Amy Mitchell (Mila Kunis) puts her family first, second, and third. But her man-child husband, high-maintenance kids and idiot boss are taking a toll. She gives and gives, and gives and gives, and then gives a little more, but it s never enough. When the alpha moms (Christina Applegate, Annie Mumolo and Jada Pinkett Smith) at her kids school push her too far, Amy finally snaps. Good Amy becomes Bad Amy really fast and she doesn t go alone. Teaming up with two other misfit moms (Kathryn Hahn and Kristen Bell), Amy gets a jolt of freedom that shakes up her life and might even make her a better mom. So call a sitter, put on your comfy pants, and pour yourself a double Chardonnay, because these moms are about to get bad. SPECIAL FEATURES: Deleted Scenes Interviews with the Moms Gag Reel A Bad Moms Christmas: A BAD MOMS CHRISTMAS follows our three under-appreciated and over-burdened moms (Amy, Kiki, and Carla) as they rebel against the challenges and expectations of Christmas in hopes of creating a more perfect holiday for their families. And if that was hard enough, they have to do all of that while hosting and entertaining their ultimate holiday foes: their own mothers. By the end of the journey, our moms have redefined how to make the holidays special for their families and it ends up bringing them closer to their own moms. SPECIAL FEATURES: Deleted Scenes Gag Reel
Five hilarious filmd. One comic genius. Comedy legend Peter Sellers plays Inspector Clouseau stumbling and bumbling his way through a string of riotously funny performances in five hilarious Pink Panther films.
Adapted from Gerald Durrell's bestselling autobiography this much-loved classic tells the story of the naturalist's childhood years spent on the island of Corfu. A new world of freedom and adventure opens up to young Gerald when his somewhat eccentric family decide to leave the grey skies of England behind and start a new life. He soon discovers the wonder of nature in this sun-drenched environment and into the lives of the family come a succession of colourful characters including larger-than-life taxi-driver Spiro who helps them move from one villa to the next.
Originally screened as part of BBC's Play for Today series in 1977, Abigail's Party is among Mike Leigh's most celebrated pieces, with his then-wife Alison Steadman appallingly brilliant as what Alan Bennett described as the "brutal hostess" at a ghastly suburban soiree. The Abigail of the title never appears--rather, the dull thud of her lively teenage party forms a distant backdrop (and contrast) to an excruciating evening of chilled red wine, olives and the music of Demis Roussos. Steadman plays the overbearing Beverley, an Amazonian mass of frustrated sensuality in a low-cut party frock. Tim Stern is her small, stressed estate-agent husband. The guests are Janice Duvitski as Angela, a nurse whose quite spectacular gormlessness shields her from the stilted social awkwardness quietly raging around her, John Salthouse as Tony, her taciturn husband and Harriet Reynolds as Sue, the gangly and miserably nervous mother of Abigail. Rather than play for gags, Leigh and his actors mercilessly turn the screw of embarrassment through a series of too-true-to-life exchanges of dialogue, the stuff of all our collective worst memories of encounters with neighbours, aunts and office colleagues. Often misread as a satirical parade of suburban grotesques, Abigail's Party probes deeper than that, touching on nerves of anxiety and repression that throb behind the net curtains of modern England, culminating not in farce but tragedy. Decades on, Abigail's Party is as psychologically true and close to home as ever--hard to bear but utterly brilliant. On the DVD: Abigail's Party is perfectly reproduced here in all its 1970s garishness. The one extra is a short featurette, focussing on Alison Steadman's playing of Beverley, with comments from the original actors in the TV series and Peter York marvelling at her "paint-scraping" voice. --David Stubbs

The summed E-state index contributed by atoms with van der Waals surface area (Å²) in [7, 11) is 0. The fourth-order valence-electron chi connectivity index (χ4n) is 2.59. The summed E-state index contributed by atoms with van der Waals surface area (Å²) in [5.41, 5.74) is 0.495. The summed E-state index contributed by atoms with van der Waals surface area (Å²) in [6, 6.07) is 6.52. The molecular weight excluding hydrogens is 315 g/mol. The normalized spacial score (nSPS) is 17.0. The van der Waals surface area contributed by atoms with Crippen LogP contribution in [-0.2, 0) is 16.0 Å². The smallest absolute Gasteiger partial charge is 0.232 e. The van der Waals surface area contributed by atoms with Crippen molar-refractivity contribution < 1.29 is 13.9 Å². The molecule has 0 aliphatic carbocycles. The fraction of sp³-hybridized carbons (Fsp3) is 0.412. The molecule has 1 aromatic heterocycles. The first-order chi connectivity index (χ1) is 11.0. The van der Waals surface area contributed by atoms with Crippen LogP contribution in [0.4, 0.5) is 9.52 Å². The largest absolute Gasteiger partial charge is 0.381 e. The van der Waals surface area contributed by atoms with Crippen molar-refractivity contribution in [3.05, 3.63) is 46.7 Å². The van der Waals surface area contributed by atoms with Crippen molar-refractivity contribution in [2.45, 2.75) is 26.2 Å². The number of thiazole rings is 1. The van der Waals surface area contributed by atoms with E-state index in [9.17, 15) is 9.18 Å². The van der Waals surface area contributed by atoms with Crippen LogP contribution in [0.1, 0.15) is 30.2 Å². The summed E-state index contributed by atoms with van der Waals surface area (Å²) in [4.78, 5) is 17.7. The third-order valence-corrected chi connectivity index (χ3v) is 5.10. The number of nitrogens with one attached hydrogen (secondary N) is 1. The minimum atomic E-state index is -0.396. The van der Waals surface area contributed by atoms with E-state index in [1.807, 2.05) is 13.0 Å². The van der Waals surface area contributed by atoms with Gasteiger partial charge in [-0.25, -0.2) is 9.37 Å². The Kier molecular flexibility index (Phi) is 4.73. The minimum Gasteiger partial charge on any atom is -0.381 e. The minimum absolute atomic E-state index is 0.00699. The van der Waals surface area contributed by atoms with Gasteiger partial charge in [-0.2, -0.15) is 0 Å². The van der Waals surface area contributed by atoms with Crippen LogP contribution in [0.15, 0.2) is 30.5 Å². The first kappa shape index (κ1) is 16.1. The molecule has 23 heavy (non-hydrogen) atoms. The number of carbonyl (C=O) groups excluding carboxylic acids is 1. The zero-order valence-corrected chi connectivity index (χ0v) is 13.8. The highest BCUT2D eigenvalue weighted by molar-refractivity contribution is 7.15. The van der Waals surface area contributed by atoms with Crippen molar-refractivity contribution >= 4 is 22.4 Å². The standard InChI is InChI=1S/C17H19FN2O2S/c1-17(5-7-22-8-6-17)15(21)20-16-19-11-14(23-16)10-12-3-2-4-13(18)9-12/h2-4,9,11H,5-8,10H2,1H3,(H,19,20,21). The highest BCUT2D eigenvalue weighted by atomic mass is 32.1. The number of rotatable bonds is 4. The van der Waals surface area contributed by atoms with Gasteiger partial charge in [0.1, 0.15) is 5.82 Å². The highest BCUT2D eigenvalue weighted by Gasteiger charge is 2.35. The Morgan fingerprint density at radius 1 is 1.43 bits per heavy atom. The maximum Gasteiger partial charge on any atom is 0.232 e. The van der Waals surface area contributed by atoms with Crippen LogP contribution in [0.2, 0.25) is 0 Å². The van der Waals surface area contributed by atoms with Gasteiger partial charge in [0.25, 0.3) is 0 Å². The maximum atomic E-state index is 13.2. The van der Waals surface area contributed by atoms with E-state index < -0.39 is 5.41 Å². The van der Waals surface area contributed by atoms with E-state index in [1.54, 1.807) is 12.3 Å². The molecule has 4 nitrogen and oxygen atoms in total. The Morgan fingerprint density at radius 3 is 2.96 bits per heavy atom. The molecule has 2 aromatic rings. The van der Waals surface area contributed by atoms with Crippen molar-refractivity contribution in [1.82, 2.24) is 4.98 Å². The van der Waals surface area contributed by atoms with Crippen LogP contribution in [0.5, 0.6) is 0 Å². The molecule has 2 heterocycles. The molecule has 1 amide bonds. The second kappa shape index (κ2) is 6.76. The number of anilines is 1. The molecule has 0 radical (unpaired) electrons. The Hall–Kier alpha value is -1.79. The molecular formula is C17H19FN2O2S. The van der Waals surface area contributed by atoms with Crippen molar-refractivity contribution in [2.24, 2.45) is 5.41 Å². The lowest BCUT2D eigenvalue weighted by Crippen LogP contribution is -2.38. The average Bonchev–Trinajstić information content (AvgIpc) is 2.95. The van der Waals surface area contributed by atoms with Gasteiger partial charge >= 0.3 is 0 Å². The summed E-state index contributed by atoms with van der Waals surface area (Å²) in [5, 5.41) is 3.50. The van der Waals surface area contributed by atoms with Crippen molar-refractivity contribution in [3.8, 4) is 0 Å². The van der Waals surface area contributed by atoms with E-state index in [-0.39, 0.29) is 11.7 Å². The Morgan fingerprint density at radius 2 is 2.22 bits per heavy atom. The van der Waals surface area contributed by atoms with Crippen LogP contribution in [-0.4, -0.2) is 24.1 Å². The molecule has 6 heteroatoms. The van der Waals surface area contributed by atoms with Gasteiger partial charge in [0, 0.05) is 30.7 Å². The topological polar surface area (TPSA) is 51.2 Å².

In Just Go With It, a plastic surgeon (Sandler), romancing a much younger schoolteacher, enlists his loyal assistant to pretend to be his soon-to-be-ex-wife, in order to cover up a careless lie.
As enjoyable now as it was when it was originally released at the start of the 90s, Alan Parkers The Commitments is the tale of an Irish soul band, from start through to very messy finish. There are several reasons why it works so well. The first is a corking script by Roddy Doyle (who wrote the book the film is based on) in conjunction with British sitcom legends Dick Clement and Ian La Frenais (Dads Army, among many other credits). Extremely witty and the rock-solid foundation for the film, the script is then enhanced by a selection of super performances from then-unknown actors (most of whom have never enjoyed the same success again). And then theres the factor that the film is most fondly remembered for, the quite brilliant music. Not for nothing did The Commitments generate two top-selling soundtrack albums, and the inspired choice of classic numbers are as enjoyable to hear now as they were then. From "Mustang Sally" and "Chain of Fools" through to the quite sublime take on "Try A Little Tenderness", you wouldnt say the music makes the film, but it does significantly lift it. In short, The Commitments is a film that time has been kind to, and one that remains as downright entertaining and enjoyable as it always was. This Special Edition DVD is a great way to get into it all over again --Simon Brew